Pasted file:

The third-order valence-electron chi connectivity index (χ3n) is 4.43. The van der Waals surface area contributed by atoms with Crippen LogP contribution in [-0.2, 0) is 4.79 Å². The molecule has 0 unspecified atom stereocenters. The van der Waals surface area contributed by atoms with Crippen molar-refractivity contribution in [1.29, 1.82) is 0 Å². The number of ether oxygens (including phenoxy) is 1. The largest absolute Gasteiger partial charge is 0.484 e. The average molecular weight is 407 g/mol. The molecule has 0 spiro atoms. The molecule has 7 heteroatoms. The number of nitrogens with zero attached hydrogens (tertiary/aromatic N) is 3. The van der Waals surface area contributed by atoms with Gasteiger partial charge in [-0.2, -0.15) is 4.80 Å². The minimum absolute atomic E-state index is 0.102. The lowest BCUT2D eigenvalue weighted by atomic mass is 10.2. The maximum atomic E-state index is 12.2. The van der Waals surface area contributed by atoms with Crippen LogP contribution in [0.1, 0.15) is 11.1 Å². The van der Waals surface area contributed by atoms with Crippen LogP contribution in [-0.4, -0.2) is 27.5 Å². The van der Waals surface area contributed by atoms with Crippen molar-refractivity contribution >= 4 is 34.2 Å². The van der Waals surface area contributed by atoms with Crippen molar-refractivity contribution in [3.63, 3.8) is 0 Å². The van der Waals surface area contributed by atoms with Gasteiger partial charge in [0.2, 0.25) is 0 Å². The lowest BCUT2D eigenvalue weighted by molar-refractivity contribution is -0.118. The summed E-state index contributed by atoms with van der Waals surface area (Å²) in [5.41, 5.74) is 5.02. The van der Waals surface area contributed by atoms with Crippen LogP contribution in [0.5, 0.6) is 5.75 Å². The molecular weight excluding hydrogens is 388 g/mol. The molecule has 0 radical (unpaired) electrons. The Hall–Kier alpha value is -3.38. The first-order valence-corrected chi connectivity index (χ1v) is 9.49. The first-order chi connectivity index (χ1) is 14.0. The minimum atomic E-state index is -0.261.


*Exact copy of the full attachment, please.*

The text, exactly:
The third-order valence-electron chi connectivity index (χ3n) is 4.43. The van der Waals surface area contributed by atoms with Crippen LogP contribution in [-0.2, 0) is 4.79 Å². The molecule has 0 unspecified atom stereocenters. The van der Waals surface area contributed by atoms with Crippen molar-refractivity contribution in [1.29, 1.82) is 0 Å². The number of ether oxygens (including phenoxy) is 1. The largest absolute Gasteiger partial charge is 0.484 e. The average molecular weight is 407 g/mol. The molecule has 0 spiro atoms. The molecule has 7 heteroatoms. The number of nitrogens with zero attached hydrogens (tertiary/aromatic N) is 3. The van der Waals surface area contributed by atoms with Gasteiger partial charge in [-0.2, -0.15) is 4.80 Å². The minimum absolute atomic E-state index is 0.102. The lowest BCUT2D eigenvalue weighted by atomic mass is 10.2. The maximum atomic E-state index is 12.2. The van der Waals surface area contributed by atoms with Crippen LogP contribution in [0.1, 0.15) is 11.1 Å². The van der Waals surface area contributed by atoms with Crippen LogP contribution in [-0.4, -0.2) is 27.5 Å². The van der Waals surface area contributed by atoms with Crippen molar-refractivity contribution >= 4 is 34.2 Å². The van der Waals surface area contributed by atoms with Crippen molar-refractivity contribution in [3.63, 3.8) is 0 Å². The van der Waals surface area contributed by atoms with Gasteiger partial charge in [0.2, 0.25) is 0 Å². The lowest BCUT2D eigenvalue weighted by molar-refractivity contribution is -0.118. The summed E-state index contributed by atoms with van der Waals surface area (Å²) in [5.41, 5.74) is 5.02. The van der Waals surface area contributed by atoms with Crippen LogP contribution in [0.5, 0.6) is 5.75 Å². The molecular weight excluding hydrogens is 388 g/mol. The molecule has 0 radical (unpaired) electrons. The Hall–Kier alpha value is -3.38. The first-order valence-corrected chi connectivity index (χ1v) is 9.49. The first-order chi connectivity index (χ1) is 14.0. The minimum atomic E-state index is -0.261.